Goodfellas is right up there with one of the greatest mob stories ever told. But many people hold it to an even higher degree as one of the greatest movies ever made. Recently, Steven Spielberg wrote a short guest essay for Variety on why the movie, made by his peer, Martin Scorsese, is not only one of his favorite movies but he also feels it’s a masterclass in filmmaking.
Spielberg mentions that all you need to do is mention the name of one of the characters from the film and that puts him in the mood to watch the gangster epic. He elaborates, “It’s no longer a guilty pleasure to sit for 2 hours and 26 minutes, but rather a master class for any aspiring filmmaker who wants to see a breathtaking balancing act of multiple storylines, timelines, shocking violence and violent humor. The film has an intoxicating energy expressed not only through masterful editing, but also the greatest needle-drop score since American Graffiti and the best spoken narrative since Billy Wilder’s Double Indemnity.”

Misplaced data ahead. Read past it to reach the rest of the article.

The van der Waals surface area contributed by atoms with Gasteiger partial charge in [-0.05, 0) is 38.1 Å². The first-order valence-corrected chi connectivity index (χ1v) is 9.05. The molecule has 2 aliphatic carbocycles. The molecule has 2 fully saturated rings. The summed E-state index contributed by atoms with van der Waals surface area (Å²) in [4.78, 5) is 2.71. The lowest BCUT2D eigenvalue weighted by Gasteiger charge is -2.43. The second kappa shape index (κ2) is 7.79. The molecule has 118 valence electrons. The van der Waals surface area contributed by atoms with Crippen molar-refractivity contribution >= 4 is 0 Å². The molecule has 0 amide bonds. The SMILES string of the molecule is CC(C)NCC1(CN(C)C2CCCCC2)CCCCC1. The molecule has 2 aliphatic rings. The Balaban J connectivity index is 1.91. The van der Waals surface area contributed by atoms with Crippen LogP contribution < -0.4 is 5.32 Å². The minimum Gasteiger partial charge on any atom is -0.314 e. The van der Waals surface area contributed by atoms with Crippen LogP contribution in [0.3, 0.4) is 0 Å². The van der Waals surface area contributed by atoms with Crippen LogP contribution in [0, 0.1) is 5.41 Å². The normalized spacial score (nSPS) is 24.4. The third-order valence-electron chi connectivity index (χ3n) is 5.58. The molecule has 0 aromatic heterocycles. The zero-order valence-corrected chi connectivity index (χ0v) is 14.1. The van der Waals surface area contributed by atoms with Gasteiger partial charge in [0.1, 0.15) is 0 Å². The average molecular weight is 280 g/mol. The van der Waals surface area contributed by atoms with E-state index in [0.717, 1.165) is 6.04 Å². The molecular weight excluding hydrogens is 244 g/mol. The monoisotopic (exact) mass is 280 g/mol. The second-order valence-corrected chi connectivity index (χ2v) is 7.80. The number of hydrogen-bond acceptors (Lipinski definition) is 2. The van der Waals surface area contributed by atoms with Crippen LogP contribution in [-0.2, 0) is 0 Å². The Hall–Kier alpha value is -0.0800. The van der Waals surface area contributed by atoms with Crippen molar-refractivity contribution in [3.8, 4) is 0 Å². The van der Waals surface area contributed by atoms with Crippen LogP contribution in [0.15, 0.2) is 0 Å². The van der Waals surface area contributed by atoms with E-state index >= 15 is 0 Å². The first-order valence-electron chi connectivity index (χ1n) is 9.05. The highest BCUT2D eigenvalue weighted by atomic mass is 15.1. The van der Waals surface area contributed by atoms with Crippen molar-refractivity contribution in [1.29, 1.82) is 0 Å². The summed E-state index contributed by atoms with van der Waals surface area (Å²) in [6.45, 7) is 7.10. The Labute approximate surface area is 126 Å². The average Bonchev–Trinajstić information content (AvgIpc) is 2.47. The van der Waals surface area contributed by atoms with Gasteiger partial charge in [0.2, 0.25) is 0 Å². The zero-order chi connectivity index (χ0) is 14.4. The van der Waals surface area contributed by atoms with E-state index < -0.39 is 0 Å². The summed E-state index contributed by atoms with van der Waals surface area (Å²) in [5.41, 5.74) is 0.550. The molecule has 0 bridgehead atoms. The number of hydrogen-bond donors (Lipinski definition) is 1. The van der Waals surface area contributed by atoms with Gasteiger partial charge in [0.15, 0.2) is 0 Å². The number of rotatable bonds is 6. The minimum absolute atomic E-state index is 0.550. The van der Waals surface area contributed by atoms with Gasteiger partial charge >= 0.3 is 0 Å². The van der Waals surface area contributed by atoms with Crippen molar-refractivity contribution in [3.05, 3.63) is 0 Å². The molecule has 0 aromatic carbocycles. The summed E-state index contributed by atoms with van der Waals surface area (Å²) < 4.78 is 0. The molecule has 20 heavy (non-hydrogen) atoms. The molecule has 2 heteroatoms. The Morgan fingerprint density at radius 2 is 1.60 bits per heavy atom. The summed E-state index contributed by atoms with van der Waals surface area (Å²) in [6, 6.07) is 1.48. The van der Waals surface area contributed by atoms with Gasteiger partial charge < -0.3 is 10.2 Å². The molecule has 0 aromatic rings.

Scorsese’s 1990 film starring Robert DeNiro, Joe Pesci, and Ray Liotta is based on the true story of Henry Hill, who climbed the ranks of a crime syndicate by doing favors for James Conway and eventually becoming a partner in their mob. Paul Sorvino plays Paul Cicero, whose cooking of Italian dishes becomes a focus of the movie. To which Spielberg highlights, saying, “And not since Peter Clemenza instructed Michael Corleone how to cook for a crew in The Godfather has food played such a critical role in creating bonds that last a lifetime — or in this case, right up until the time you get whacked.”
The director, who currently has his film, The Fabelmans, in theaters and looking to score some awards nominations, says this movie is just at a photo finish with Raging Bull as his favorite film of his friend. This film would win the sole Academy Award for Best Supporting Actor, with Joe Pesci taking home the prize, along with the prize for the shortest Oscar acceptance speech ever. However, it was also nominated for Best Supporting Actress for Lorraine Bracco, Best Adapted Screenplay, Best Editing, and of course, Best Picture.